To many of you, the acronym GCR means little. That is understandable. It stands for Great Commission Resurgence. At the Southern Baptist Convention in June, President Johnny Hunt appointed a task force to look for efficiencies in the work of our convention that will help us shift more resources to Great Commission causes. The 23-member committee, chaired by Ronnie Floyd of Arkansas, begins its work this month.

There are many who have deep concerns about the work of this task force and its outcome. The challenge for such a group is to effect significant change on denominational levels that will somehow stimulate local churches to be more involved in Great Commission efforts. While changes on a denominational level are good, ultimately the Great Commission is borne on the wings of the local church going, giving and praying.

Nonetheless, analyzing and seeking ways to streamline our work as Southern Baptists is not a bad thing. At the same time, it is a daunting task. Some say the reason it is so tedious is because we have become a big bureaucracy. To be honest, anything that grows to a considerable size entails some bureaucracy. It is a necessary part of systems and structures. Yet, much more is accomplished when large numbers of people and churches work together. I am reminded of one life verse the Lord has given me—Proverbs 14:4 (NAS), “Where no oxen are the manger is clean, but much revenue comes by the strength of the ox.”

Hard economic times cause us, personally and corporately, to take a hard look at everything we do. Where can we find economies that will release dollars for greater impact? What are our priorities? For those of us who are responsible for Kingdom work the questions have eternal consequences. So I applaud the effort to eliminate waste and rethink our priorities. We do that constantly at the state level.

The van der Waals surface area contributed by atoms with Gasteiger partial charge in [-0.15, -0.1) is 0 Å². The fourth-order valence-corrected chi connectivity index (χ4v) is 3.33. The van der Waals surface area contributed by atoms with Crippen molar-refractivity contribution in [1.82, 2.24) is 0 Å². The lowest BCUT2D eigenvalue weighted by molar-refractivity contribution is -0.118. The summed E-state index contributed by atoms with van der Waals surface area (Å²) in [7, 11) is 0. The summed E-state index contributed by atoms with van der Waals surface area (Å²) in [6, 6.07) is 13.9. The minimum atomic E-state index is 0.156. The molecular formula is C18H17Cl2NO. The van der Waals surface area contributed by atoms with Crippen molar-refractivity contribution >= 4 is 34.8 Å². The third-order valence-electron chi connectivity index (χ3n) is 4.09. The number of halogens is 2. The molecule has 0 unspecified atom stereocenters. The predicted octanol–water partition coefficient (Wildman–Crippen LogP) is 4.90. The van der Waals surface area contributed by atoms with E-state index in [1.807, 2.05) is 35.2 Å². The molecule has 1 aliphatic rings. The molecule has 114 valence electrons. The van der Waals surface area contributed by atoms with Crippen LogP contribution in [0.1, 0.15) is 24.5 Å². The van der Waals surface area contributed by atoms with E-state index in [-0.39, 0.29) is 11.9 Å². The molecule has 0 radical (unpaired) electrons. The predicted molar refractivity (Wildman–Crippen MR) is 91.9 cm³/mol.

Be assured this time of tough-minded analysis will cause some significant heartburn. The task force cannot be satisfied with simplistic answers to complex issues. It sounds easy to call for more money to be sent beyond the local church and state convention. It seems easy until it must be decided between continuing a robust program at Falls Creek that has tremendous Kingdom impact, or sending the money to the SBC for seminary education, or whether to stop serving children through the OBHC in order to reach a child in Africa. There are no simple answers to these issues.

I know this, since 1997, our state convention has been in a constant state of scrutiny. We place every budget on the anvil and hammer them until all the fluff is gone. Approaching our 2010 budget, we have eliminated positions and made some of the hardest decisions ever. While this is the norm, we have worked extra hard this year. Our goal is to pour more and more into Great Commission causes in our Jerusalem, Judea, Samaria and to the ends of the Earth.

The GCR Task Force does not need our criticism at this point. It needs our prayers. It needs our ideas and suggestions. The national convention must do exactly as we have done in analyzing every approach and looking for every efficiency and ability to streamline. In addition, I hope they will consider how to grow the financial pie, rather than just look at ways to re-divide the pie.